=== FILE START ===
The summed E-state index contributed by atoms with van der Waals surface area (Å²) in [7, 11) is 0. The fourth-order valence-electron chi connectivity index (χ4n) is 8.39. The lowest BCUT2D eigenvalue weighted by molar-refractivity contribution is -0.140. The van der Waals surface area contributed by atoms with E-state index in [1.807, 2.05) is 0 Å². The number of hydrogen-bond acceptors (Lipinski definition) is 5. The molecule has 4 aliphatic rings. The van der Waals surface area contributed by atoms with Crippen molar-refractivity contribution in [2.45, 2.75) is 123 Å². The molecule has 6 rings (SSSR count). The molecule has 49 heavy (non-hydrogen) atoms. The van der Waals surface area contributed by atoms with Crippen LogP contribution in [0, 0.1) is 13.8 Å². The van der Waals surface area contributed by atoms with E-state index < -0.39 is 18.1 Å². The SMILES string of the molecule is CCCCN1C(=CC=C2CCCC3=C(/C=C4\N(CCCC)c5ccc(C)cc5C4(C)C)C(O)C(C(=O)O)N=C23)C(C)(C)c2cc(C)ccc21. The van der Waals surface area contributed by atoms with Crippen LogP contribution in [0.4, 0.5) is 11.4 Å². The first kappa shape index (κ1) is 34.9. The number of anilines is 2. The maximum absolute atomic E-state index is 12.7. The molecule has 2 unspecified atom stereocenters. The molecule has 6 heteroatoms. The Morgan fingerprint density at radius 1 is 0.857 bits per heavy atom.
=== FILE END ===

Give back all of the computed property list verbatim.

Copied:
The summed E-state index contributed by atoms with van der Waals surface area (Å²) in [7, 11) is 0. The fourth-order valence-electron chi connectivity index (χ4n) is 8.39. The lowest BCUT2D eigenvalue weighted by molar-refractivity contribution is -0.140. The van der Waals surface area contributed by atoms with E-state index in [1.807, 2.05) is 0 Å². The number of hydrogen-bond acceptors (Lipinski definition) is 5. The molecule has 4 aliphatic rings. The van der Waals surface area contributed by atoms with Crippen molar-refractivity contribution in [2.45, 2.75) is 123 Å². The molecule has 6 rings (SSSR count). The molecule has 49 heavy (non-hydrogen) atoms. The van der Waals surface area contributed by atoms with Crippen LogP contribution in [0, 0.1) is 13.8 Å². The van der Waals surface area contributed by atoms with E-state index < -0.39 is 18.1 Å². The SMILES string of the molecule is CCCCN1C(=CC=C2CCCC3=C(/C=C4\N(CCCC)c5ccc(C)cc5C4(C)C)C(O)C(C(=O)O)N=C23)C(C)(C)c2cc(C)ccc21. The van der Waals surface area contributed by atoms with Crippen LogP contribution in [0.4, 0.5) is 11.4 Å². The first kappa shape index (κ1) is 34.9. The number of anilines is 2. The maximum absolute atomic E-state index is 12.7. The molecule has 2 unspecified atom stereocenters. The molecule has 6 heteroatoms. The Morgan fingerprint density at radius 1 is 0.857 bits per heavy atom.